Killer silk: Making silk fibers that kill anthrax and other microbes in minutes

March 14, 2012
Killer silk: Making silk fibers that kill anthrax and other microbes in minutes

A simple, inexpensive dip-and-dry treatment can convert ordinary silk into a fabric that kills disease-causing bacteria — even the armor-coated spores of microbes like anthrax — in minutes, scientists are reporting in the journal ACS Applied Materials & Interfaces. They describe a range of potential uses for this new killer silk, including make-shift curtains and other protective coatings that protect homes and other buildings in the event of a terrorist attack with anthrax.

Rajesh R. Naik and colleagues explain that in adverse conditions, bacteria of the Bacillus species, which includes anthrax, become dormant , enclosing themselves in a tough coating. These spores can survive heat, radiation, antibiotics and harsh environmental conditions, and some have sprung back to life after 250 million years. Certain chemicals — most popular among which are oxidizing agents, including some chlorine compounds — can destroy bacterial spores, and they have been applied to fabrics like cotton, polyester, nylon and Kevlar. These treated fabrics are effective against many bacteria, but less so against spores. The researchers tried a similar coating on to see if it could perform better against these hardy microbes.

They developed a chlorinated form of silk, which involves soaking silk in a solution that includes a substance similar to household bleach and letting it dry. Silk treated for just an hour killed essentially all of the E. coli bacteria tested on it within 10 minutes and did similarly well against spores of a close relative used as a stand-in. "Given the potent bactericidal and sporicidal activity of the chlorinated silk fabrics prepared in this study, silk-Cl materials may find use in a variety of applications," the authors say. Other applications, they add, include purifying water in humanitarian relief efforts and in filters or to mitigate the effects of toxic substances.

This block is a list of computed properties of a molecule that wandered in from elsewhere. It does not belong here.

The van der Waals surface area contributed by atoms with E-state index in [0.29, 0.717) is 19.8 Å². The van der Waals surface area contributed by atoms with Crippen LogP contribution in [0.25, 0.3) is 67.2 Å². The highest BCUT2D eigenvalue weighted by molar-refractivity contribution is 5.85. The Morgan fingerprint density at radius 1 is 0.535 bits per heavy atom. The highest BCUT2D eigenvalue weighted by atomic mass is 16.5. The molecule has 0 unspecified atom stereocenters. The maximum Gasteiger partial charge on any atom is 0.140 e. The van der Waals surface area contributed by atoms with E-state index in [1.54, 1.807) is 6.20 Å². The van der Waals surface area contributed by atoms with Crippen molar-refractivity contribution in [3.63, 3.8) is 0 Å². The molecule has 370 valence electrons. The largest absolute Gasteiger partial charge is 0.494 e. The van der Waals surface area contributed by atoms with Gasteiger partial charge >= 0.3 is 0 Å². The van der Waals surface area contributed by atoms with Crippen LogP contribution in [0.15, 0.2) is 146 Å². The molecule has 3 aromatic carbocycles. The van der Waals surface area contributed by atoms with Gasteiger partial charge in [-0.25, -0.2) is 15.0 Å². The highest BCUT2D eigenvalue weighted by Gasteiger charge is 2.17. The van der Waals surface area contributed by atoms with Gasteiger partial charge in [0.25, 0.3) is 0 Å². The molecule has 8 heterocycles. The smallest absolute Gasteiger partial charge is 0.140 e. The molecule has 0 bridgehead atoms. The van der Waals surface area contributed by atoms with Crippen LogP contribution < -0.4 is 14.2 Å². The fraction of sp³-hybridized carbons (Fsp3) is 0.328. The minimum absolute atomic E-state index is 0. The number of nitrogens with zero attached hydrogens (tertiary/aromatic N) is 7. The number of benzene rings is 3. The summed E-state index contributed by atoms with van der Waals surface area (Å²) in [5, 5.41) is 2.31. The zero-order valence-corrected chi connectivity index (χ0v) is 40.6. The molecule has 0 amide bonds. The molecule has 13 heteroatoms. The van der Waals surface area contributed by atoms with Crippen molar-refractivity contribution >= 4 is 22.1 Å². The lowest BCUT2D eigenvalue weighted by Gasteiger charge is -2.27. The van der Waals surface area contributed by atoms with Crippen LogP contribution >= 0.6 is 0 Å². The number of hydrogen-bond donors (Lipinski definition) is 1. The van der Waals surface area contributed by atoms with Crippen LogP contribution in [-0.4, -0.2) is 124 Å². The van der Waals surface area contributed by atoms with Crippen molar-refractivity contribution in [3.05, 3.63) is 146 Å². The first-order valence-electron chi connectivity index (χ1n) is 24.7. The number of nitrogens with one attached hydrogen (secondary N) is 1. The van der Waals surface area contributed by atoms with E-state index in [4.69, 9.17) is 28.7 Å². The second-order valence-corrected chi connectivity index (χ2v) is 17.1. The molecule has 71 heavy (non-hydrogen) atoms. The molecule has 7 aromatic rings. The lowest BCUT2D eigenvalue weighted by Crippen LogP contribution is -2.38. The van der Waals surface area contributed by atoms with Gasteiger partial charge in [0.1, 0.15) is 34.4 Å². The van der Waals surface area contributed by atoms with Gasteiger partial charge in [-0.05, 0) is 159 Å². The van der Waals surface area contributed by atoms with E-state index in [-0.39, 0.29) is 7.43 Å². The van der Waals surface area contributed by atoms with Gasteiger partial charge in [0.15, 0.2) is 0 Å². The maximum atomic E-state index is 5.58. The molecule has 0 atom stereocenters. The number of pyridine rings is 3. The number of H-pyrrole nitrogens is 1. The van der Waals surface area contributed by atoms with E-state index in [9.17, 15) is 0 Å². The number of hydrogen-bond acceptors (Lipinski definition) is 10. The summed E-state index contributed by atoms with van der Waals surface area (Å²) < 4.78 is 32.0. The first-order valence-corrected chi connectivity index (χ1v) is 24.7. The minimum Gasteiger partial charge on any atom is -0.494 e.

Explore further: Clemson researchers develop nanotechnology

More information: Sporicidal/Bactericidal Textiles via the Chlorination of Silk, ACS Appl. Mater. Interfaces, Article ASAP, DOI: 10.1021/am2018496

Bacterial spores, such as those of the Bacillus genus, are extremely resilient, being able to germinate into metabolically active cells after withstanding harsh environmental conditions or aggressive chemical treatments. The toughness of the bacterial spore in combination with the use of spores, such as those of Bacillus anthracis, as a biological warfare agent necessitates the development of new antimicrobial textiles. In this work, a route to the production of fabrics that kill bacterial spores and cells within minutes of exposure is described. Utilizing this facile process, unmodified silk cloth is reacted with a diluted bleach solution, rinsed with water, and dried. The chlorination of silk was explored under basic (pH 11) and slightly acidic (pH 5) conditions. Chloramine-silk textiles prepared in acidified bleach solutions were found to have superior breaking strength and higher oxidative Cl contents than those prepared under caustic conditions. Silk cloth chlorinated for ≥1 h at pH 5 was determined to induce >99.99996% reduction in the colony forming units of Escherichia coli, as well as Bacillus thuringiensis Al Hakam (B. anthracis simulant) spores and cells within 10 min of contact. The processing conditions presented for silk fabric in this study are highly expeditionary, allowing for the on-site production of protein-based antimicrobial materials from a variety of agriculturally produced feed-stocks.